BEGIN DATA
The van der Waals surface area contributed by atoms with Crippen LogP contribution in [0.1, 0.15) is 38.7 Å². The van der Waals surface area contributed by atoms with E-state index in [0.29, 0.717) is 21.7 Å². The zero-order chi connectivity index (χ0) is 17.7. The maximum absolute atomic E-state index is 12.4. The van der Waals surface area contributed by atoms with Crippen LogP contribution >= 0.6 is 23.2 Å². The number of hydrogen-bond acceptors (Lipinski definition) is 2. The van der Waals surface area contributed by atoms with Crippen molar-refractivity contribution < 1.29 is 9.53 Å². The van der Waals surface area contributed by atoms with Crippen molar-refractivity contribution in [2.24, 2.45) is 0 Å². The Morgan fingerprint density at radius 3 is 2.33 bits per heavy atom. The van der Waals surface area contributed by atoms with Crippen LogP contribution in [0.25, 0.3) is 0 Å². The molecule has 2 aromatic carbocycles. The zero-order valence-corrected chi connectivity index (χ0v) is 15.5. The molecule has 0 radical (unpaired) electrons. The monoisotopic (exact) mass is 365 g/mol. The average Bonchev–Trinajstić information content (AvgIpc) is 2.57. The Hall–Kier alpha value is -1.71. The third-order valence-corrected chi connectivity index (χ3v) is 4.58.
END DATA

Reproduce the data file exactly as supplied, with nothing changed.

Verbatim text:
The van der Waals surface area contributed by atoms with Crippen LogP contribution in [0.1, 0.15) is 38.7 Å². The van der Waals surface area contributed by atoms with E-state index in [0.29, 0.717) is 21.7 Å². The zero-order chi connectivity index (χ0) is 17.7. The maximum absolute atomic E-state index is 12.4. The van der Waals surface area contributed by atoms with Crippen LogP contribution >= 0.6 is 23.2 Å². The number of hydrogen-bond acceptors (Lipinski definition) is 2. The van der Waals surface area contributed by atoms with Crippen molar-refractivity contribution < 1.29 is 9.53 Å². The van der Waals surface area contributed by atoms with Crippen molar-refractivity contribution in [2.24, 2.45) is 0 Å². The Morgan fingerprint density at radius 3 is 2.33 bits per heavy atom. The van der Waals surface area contributed by atoms with Crippen LogP contribution in [0.25, 0.3) is 0 Å². The molecule has 2 aromatic carbocycles. The zero-order valence-corrected chi connectivity index (χ0v) is 15.5. The molecule has 0 radical (unpaired) electrons. The monoisotopic (exact) mass is 365 g/mol. The average Bonchev–Trinajstić information content (AvgIpc) is 2.57. The Hall–Kier alpha value is -1.71. The third-order valence-corrected chi connectivity index (χ3v) is 4.58.